Dr. Antonio Fazari's research on anthracnose or olive tree leprosy.

Dr. Antonio Fazari together with Dr. Bruno Bernardi, Dr. Giuseppe Zimbalatti and Dr. Souraya Benalia of the Department of Agriculture of the Università degli Studi Mediterranea di Reggio Calabria in collaboration with Dr. Oscar J. Pellicer-Valero, Dr. Juan Gómez-Sanchıs of Intelligent Data Analysis Laboratory Department of Electronic Engineering, ETSE, University of Valencia (Spain), Dr. Sergio Cubero and Dr. Jose Blasco of the Centro del Agroingenieria, Instituto Valenciano de Investigaciones Agrarias, Moncada (Spain) aimed to test the possibility of detecting this disease in its early stages, using hyperspectral images and advanced modelling techniques of Deep Learning (DL) and Convolutional Neural Networks (CNN). For experimental purposes, olives were artificially inoculated with the fungus; hyperspectral images (450-1050 nm) of each olive were acquired until visual symptoms of the disease were observed, in some cases for up to nine days. The olives were divided into two classes: 'control' inoculated with water and 'fungi' inoculated with the fungus. The method resulted in good accuracy, 91.8%, sensitivity, 96.88%, and lower but still reasonable specificity, 73.08%, due to false negatives in the first days after inoculation. From the fifth day after inoculation, accuracy, sensitivity and specificity reached 100%, when the damage on the olive skin was still minor and had a visual appearance of a small stain. The proposed analysis was therefore successfully tested and if applied in post-harvest operations, could ensure a reasonable and accurate control of olive anthracnose to safeguard the quality and commercial value of the olive and olive oil.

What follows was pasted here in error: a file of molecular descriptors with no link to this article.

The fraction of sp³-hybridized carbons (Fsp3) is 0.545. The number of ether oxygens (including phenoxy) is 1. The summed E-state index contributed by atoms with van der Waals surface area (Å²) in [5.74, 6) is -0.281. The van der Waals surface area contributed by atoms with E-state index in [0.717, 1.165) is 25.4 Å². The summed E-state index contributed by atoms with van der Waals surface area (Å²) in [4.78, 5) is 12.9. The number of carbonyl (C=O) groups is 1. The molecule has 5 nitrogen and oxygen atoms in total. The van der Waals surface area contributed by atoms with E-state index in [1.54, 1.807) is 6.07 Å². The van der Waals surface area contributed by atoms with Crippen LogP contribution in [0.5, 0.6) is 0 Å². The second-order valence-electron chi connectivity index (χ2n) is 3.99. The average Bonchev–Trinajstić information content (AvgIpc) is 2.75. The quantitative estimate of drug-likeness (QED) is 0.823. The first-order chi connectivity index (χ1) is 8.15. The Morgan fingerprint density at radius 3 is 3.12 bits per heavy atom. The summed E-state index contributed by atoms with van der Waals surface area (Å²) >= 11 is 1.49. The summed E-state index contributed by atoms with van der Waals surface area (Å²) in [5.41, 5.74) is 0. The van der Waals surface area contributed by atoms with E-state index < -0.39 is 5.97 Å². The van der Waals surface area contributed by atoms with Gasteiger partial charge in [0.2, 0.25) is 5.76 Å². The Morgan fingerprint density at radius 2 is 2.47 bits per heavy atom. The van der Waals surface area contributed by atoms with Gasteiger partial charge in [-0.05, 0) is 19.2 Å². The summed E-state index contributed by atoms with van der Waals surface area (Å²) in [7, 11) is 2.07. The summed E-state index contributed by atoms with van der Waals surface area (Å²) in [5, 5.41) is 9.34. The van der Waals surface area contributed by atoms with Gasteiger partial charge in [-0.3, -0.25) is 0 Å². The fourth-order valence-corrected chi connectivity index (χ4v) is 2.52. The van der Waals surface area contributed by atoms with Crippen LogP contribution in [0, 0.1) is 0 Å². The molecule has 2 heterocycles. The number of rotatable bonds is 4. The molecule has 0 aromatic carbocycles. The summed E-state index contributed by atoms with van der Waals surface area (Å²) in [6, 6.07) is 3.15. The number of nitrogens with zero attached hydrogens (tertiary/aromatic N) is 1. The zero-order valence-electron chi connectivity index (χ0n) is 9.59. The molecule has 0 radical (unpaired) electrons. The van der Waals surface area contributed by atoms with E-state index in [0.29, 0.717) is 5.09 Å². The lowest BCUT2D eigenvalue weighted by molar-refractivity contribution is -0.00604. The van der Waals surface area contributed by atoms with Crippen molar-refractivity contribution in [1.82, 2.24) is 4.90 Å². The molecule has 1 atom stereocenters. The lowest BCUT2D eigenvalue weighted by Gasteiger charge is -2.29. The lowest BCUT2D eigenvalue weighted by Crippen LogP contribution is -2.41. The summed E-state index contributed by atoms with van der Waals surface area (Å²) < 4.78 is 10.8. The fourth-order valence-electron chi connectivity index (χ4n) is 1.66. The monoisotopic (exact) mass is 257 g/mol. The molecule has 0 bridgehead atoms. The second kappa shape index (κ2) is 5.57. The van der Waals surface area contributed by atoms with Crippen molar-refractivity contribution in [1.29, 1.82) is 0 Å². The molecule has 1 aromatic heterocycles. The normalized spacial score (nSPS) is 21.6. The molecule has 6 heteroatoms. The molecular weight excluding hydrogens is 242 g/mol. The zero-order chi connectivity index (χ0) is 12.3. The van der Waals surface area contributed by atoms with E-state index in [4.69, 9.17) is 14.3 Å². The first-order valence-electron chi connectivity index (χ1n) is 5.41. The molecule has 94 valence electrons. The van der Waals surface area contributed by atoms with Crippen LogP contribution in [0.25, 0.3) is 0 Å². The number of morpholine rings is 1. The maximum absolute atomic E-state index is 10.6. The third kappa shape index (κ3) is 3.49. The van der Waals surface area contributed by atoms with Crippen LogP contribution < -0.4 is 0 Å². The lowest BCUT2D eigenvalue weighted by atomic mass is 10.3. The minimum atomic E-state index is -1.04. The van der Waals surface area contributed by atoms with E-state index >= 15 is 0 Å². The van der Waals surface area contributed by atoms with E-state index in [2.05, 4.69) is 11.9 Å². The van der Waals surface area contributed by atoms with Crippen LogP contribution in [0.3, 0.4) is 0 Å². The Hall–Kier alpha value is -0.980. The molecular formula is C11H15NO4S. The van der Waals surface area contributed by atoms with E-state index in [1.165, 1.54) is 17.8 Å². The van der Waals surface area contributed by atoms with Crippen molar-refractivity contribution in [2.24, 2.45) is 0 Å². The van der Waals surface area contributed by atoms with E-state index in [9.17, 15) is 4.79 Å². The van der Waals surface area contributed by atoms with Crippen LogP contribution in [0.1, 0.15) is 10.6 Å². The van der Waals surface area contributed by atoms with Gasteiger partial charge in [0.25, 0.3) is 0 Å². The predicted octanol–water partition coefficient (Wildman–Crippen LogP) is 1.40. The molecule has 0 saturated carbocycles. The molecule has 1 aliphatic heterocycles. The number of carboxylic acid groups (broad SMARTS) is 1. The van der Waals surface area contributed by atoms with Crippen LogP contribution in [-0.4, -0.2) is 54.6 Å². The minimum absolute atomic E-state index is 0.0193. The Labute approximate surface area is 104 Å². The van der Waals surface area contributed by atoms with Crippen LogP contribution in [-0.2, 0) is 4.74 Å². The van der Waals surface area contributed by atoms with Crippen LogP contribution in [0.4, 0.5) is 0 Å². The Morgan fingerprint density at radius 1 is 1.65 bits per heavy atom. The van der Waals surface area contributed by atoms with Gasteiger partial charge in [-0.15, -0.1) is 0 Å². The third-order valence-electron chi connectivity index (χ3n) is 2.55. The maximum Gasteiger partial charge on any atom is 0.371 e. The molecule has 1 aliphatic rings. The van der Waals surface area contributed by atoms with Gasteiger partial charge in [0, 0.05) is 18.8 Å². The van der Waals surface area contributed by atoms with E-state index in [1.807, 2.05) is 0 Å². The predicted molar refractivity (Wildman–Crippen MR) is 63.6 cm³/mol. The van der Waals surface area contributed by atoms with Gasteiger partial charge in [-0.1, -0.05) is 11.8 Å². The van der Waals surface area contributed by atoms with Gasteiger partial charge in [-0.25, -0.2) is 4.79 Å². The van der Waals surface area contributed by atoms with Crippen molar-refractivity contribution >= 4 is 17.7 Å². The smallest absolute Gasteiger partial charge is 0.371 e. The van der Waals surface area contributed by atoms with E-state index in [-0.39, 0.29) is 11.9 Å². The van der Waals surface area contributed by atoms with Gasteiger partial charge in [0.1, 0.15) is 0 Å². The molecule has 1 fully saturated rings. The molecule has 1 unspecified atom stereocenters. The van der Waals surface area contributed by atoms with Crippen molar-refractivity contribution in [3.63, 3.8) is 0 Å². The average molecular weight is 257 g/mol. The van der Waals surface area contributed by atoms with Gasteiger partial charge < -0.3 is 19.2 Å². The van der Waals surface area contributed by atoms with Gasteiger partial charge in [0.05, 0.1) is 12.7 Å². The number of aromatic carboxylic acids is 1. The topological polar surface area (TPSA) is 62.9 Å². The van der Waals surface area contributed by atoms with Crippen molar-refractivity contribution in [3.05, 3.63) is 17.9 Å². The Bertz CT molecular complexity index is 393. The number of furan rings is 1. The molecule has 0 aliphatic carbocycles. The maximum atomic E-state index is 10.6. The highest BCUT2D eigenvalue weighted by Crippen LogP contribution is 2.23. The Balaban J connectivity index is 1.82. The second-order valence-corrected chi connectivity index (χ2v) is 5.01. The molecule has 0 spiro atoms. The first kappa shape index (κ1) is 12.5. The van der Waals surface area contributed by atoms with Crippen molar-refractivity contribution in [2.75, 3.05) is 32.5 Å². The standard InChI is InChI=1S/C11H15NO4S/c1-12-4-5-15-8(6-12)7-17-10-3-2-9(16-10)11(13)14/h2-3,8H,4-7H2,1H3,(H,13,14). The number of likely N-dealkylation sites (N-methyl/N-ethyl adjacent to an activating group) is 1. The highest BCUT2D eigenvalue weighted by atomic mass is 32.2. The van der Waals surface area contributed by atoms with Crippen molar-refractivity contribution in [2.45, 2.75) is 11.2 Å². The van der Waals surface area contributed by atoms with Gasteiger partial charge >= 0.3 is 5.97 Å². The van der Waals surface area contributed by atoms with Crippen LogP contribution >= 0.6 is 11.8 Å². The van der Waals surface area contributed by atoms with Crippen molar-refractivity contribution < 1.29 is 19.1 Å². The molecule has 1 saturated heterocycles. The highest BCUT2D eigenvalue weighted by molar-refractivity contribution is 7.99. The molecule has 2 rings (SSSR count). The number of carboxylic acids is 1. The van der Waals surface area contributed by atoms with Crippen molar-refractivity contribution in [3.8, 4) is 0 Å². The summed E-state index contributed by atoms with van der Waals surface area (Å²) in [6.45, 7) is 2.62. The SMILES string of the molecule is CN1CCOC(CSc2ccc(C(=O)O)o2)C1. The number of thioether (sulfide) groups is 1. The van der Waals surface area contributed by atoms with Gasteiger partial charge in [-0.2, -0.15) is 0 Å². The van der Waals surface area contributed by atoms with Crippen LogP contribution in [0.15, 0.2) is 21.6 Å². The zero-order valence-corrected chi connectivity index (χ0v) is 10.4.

Bibliography:

Antonio Fazari et al, Application of deep convolutional neural networks for the detection of anthracnose in olives using VIS/NIR hyperspectral images, Computers and Electronics in Agriculture 187 (2021) 106252